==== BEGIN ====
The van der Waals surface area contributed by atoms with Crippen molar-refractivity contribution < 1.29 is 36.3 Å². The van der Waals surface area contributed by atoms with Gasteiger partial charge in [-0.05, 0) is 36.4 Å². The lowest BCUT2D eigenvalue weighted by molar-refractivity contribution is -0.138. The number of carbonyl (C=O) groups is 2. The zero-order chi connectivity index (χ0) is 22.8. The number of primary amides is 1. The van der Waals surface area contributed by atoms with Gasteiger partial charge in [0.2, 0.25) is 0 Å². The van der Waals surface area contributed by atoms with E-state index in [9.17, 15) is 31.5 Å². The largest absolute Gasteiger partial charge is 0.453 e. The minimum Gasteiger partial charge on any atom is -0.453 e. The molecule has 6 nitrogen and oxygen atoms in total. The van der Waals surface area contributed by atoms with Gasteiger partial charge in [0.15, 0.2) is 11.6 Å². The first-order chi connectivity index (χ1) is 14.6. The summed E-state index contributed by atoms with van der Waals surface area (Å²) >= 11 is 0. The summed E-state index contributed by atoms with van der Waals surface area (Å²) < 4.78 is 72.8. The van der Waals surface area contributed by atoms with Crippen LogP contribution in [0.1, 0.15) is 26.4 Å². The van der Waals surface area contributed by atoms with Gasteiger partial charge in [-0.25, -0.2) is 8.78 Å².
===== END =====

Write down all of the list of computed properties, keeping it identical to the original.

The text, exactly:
The van der Waals surface area contributed by atoms with Crippen molar-refractivity contribution < 1.29 is 36.3 Å². The van der Waals surface area contributed by atoms with Gasteiger partial charge in [-0.05, 0) is 36.4 Å². The lowest BCUT2D eigenvalue weighted by molar-refractivity contribution is -0.138. The number of carbonyl (C=O) groups is 2. The zero-order chi connectivity index (χ0) is 22.8. The number of primary amides is 1. The van der Waals surface area contributed by atoms with Gasteiger partial charge in [0.2, 0.25) is 0 Å². The van der Waals surface area contributed by atoms with E-state index in [9.17, 15) is 31.5 Å². The largest absolute Gasteiger partial charge is 0.453 e. The minimum Gasteiger partial charge on any atom is -0.453 e. The molecule has 6 nitrogen and oxygen atoms in total. The van der Waals surface area contributed by atoms with Gasteiger partial charge in [0.15, 0.2) is 11.6 Å². The first-order chi connectivity index (χ1) is 14.6. The summed E-state index contributed by atoms with van der Waals surface area (Å²) >= 11 is 0. The summed E-state index contributed by atoms with van der Waals surface area (Å²) < 4.78 is 72.8. The van der Waals surface area contributed by atoms with Crippen LogP contribution in [0.1, 0.15) is 26.4 Å². The van der Waals surface area contributed by atoms with Gasteiger partial charge in [-0.25, -0.2) is 8.78 Å².